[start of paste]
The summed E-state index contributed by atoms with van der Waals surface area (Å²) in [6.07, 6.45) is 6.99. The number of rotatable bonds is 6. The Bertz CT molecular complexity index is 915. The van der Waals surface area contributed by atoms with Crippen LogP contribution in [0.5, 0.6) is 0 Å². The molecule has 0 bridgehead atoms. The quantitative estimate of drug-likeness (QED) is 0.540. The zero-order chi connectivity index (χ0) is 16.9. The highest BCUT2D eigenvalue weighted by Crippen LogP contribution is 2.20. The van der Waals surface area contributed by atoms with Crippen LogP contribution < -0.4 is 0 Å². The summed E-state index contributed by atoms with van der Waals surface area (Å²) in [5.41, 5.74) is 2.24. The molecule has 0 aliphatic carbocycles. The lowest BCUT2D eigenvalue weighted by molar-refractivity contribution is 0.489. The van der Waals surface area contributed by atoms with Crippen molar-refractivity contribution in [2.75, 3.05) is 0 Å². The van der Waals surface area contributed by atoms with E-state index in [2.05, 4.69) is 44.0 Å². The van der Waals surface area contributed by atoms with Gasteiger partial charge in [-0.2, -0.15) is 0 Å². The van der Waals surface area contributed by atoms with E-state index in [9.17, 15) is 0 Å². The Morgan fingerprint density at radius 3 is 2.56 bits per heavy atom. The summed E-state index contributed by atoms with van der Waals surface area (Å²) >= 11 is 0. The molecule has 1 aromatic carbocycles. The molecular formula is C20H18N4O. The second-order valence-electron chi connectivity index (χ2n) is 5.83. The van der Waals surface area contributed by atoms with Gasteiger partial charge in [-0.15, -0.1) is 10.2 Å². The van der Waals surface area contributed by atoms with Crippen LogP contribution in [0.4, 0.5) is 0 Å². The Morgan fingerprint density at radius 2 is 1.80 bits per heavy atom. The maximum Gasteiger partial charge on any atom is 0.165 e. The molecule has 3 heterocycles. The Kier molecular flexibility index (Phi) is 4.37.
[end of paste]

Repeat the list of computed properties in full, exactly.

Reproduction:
The summed E-state index contributed by atoms with van der Waals surface area (Å²) in [6.07, 6.45) is 6.99. The number of rotatable bonds is 6. The Bertz CT molecular complexity index is 915. The van der Waals surface area contributed by atoms with Crippen LogP contribution in [0.5, 0.6) is 0 Å². The molecule has 0 bridgehead atoms. The quantitative estimate of drug-likeness (QED) is 0.540. The zero-order chi connectivity index (χ0) is 16.9. The highest BCUT2D eigenvalue weighted by Crippen LogP contribution is 2.20. The van der Waals surface area contributed by atoms with Crippen LogP contribution < -0.4 is 0 Å². The summed E-state index contributed by atoms with van der Waals surface area (Å²) in [5.41, 5.74) is 2.24. The molecule has 0 aliphatic carbocycles. The lowest BCUT2D eigenvalue weighted by molar-refractivity contribution is 0.489. The van der Waals surface area contributed by atoms with Crippen molar-refractivity contribution in [2.75, 3.05) is 0 Å². The van der Waals surface area contributed by atoms with E-state index in [2.05, 4.69) is 44.0 Å². The van der Waals surface area contributed by atoms with Gasteiger partial charge in [-0.2, -0.15) is 0 Å². The van der Waals surface area contributed by atoms with E-state index in [9.17, 15) is 0 Å². The Morgan fingerprint density at radius 3 is 2.56 bits per heavy atom. The summed E-state index contributed by atoms with van der Waals surface area (Å²) >= 11 is 0. The molecule has 1 aromatic carbocycles. The molecular formula is C20H18N4O. The second-order valence-electron chi connectivity index (χ2n) is 5.83. The van der Waals surface area contributed by atoms with Gasteiger partial charge in [-0.15, -0.1) is 10.2 Å². The van der Waals surface area contributed by atoms with Crippen LogP contribution in [0.4, 0.5) is 0 Å². The Morgan fingerprint density at radius 2 is 1.80 bits per heavy atom. The maximum Gasteiger partial charge on any atom is 0.165 e. The molecule has 3 heterocycles. The Kier molecular flexibility index (Phi) is 4.37.